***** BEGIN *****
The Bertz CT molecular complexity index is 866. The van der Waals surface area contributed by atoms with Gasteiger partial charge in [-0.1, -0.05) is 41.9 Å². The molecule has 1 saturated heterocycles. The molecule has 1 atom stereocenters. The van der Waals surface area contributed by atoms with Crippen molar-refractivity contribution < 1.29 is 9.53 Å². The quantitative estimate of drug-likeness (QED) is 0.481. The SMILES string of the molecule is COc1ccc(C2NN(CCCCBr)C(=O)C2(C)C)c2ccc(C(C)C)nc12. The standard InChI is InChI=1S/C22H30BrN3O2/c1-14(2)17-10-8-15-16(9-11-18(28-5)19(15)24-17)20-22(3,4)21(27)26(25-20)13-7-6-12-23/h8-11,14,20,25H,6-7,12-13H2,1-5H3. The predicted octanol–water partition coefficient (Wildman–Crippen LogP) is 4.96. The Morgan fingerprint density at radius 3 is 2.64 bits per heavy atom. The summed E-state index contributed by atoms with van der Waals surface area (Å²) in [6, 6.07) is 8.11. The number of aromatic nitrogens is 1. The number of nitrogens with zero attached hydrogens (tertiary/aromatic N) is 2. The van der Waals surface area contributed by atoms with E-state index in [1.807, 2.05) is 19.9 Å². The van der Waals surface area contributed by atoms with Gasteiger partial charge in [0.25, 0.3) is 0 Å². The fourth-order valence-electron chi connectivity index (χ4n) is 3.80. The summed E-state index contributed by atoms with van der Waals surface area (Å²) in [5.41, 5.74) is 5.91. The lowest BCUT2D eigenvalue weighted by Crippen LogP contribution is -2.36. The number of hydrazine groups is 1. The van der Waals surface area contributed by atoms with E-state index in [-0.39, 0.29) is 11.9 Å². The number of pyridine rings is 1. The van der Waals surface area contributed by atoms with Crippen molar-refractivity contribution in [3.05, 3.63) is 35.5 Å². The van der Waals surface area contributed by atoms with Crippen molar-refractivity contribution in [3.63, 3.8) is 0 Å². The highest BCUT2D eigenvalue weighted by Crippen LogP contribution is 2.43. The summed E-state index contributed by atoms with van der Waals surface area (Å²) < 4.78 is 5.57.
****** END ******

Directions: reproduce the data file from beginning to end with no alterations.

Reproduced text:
The Bertz CT molecular complexity index is 866. The van der Waals surface area contributed by atoms with Gasteiger partial charge in [-0.1, -0.05) is 41.9 Å². The molecule has 1 saturated heterocycles. The molecule has 1 atom stereocenters. The van der Waals surface area contributed by atoms with Crippen molar-refractivity contribution < 1.29 is 9.53 Å². The quantitative estimate of drug-likeness (QED) is 0.481. The SMILES string of the molecule is COc1ccc(C2NN(CCCCBr)C(=O)C2(C)C)c2ccc(C(C)C)nc12. The standard InChI is InChI=1S/C22H30BrN3O2/c1-14(2)17-10-8-15-16(9-11-18(28-5)19(15)24-17)20-22(3,4)21(27)26(25-20)13-7-6-12-23/h8-11,14,20,25H,6-7,12-13H2,1-5H3. The predicted octanol–water partition coefficient (Wildman–Crippen LogP) is 4.96. The Morgan fingerprint density at radius 3 is 2.64 bits per heavy atom. The summed E-state index contributed by atoms with van der Waals surface area (Å²) in [6, 6.07) is 8.11. The number of aromatic nitrogens is 1. The number of nitrogens with zero attached hydrogens (tertiary/aromatic N) is 2. The van der Waals surface area contributed by atoms with E-state index in [1.807, 2.05) is 19.9 Å². The van der Waals surface area contributed by atoms with Gasteiger partial charge in [0.25, 0.3) is 0 Å². The fourth-order valence-electron chi connectivity index (χ4n) is 3.80. The summed E-state index contributed by atoms with van der Waals surface area (Å²) in [5.41, 5.74) is 5.91. The lowest BCUT2D eigenvalue weighted by Crippen LogP contribution is -2.36. The number of hydrazine groups is 1. The van der Waals surface area contributed by atoms with E-state index in [-0.39, 0.29) is 11.9 Å². The number of pyridine rings is 1. The van der Waals surface area contributed by atoms with Crippen molar-refractivity contribution in [3.05, 3.63) is 35.5 Å². The van der Waals surface area contributed by atoms with Crippen molar-refractivity contribution in [3.63, 3.8) is 0 Å². The highest BCUT2D eigenvalue weighted by Crippen LogP contribution is 2.43. The summed E-state index contributed by atoms with van der Waals surface area (Å²) < 4.78 is 5.57.